PLANS to build new homes on the former Longlands School site in Stourbridge are due to go before council planners next week.

A proposal to demolish the old school buildings in Brook Street – including the locally listed parts of the site – and build 59 new homes has been recommended for approval and will go before Dudley’s development control committee next Tuesday (January 8).

A report to the planning committee says the development would comprise a mix of one, two, three and four bedroom homes and access to the site would be off Bowling Green Road, with just pedestrian access into the old school driveway in Brook Street.

The report says the number of new homes proposed has been reduced from 62 to 59 to reduce the impact on neighbours and the proposed retained trees as well as providing necessary room for parking and turning; and it adds that the site has been extended to include an underdeveloped area of land to “provide nature conservation mitigation”.

But residents living near the site in the Old Quarter are up in arms about the plans which have been met with 184 objections.

Those living close to the former school and college site, which was mothballed by Birmingham Metropolitan College back in 2011, say developers Permission Homes want to cram too many properties onto the site which they fear would worsen traffic and parking problems in the area.

Wollaston and Stourbridge Town councillor Nic Barlow is among the objectors and in a letter to planners he has slammed the proposed homes as “poorly designed” and branded the plan “overdevelopment of the site”.

Concerns have also been raised about the loss of the part of the site that was designated for sports, which backs into Albert Street, the impact on wildlife that have made the overgrown site a home and the loss of historic Edwardian buildings which are locally listed.

The report to committee, however, states Historic England has taken the view that the buildings were not worthy of statutory designation and have issued a Certificate of Immunity from Listing which prevents them from being listed for five successive years and prevents the council from serving a Building Preservation Notice for five successive years.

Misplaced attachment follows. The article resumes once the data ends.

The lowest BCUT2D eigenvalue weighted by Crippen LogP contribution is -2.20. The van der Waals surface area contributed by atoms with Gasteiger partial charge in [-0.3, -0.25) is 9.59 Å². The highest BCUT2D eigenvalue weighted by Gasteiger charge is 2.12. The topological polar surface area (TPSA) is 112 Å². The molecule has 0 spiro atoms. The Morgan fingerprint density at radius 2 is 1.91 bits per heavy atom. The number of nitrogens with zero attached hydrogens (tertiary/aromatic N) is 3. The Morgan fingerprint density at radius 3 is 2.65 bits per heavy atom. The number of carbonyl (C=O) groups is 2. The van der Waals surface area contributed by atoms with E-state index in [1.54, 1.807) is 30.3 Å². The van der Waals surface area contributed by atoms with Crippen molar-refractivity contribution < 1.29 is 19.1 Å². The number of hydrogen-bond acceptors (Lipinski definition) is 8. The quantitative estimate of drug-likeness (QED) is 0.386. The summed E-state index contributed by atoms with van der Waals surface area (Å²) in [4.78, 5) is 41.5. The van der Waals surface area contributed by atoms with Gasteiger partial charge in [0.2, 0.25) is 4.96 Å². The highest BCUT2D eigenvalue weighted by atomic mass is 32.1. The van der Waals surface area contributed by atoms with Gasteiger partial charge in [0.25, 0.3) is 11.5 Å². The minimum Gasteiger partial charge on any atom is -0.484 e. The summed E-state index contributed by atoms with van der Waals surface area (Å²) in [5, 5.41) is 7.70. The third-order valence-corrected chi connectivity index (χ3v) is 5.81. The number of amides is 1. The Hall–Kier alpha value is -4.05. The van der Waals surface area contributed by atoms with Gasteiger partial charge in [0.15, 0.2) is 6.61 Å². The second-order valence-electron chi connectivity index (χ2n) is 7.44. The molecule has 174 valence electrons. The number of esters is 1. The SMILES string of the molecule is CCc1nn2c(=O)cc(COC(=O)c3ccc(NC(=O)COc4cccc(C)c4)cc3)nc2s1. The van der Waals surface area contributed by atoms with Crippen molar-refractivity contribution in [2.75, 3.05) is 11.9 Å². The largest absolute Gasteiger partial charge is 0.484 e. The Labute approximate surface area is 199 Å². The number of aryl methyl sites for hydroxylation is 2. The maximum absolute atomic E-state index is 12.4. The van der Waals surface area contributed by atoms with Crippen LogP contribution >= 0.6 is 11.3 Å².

It also says the playing fields within the site have been abandoned and overtaken by badgers and adds: “As such, Sport England, due to passage of time are not a statutory consultee in respect of this application. Therefore the development of the abandoned playing field from a planning policy perspective is considered to be acceptable.”

The report adds that for the development to go ahead badgers that inhabit the site would need to be relocated and existing setts closed.

A licence from Natural England would be required and the badgers would be relocated onto the disused land on the eastern part of the site where an artificial sett would be built and the report states: “If the badgers were not to be relocated, very little of any of the site would be developable due to standard no build offset of 20m. 97.”

Planners, however, conclude in the report that the “proposed development is acceptable in principle” as the site is allocated for housing within the Dudley Borough Development Strategy (2017) and they have recommended approval.

They go on to say the proposed housing scheme provides sufficient parking as well as allowing safe access into the site and that the design and layout of the proposed development is considered acceptable and provides mitigation for protected species on the site.

Dudley’s development control committee will vote on whether to go ahead and approve the plan at their meeting on Tuesday January 8.

The meeting will start at 6pm in committee room 2 at Dudley Council House, Priory Road, Dudley.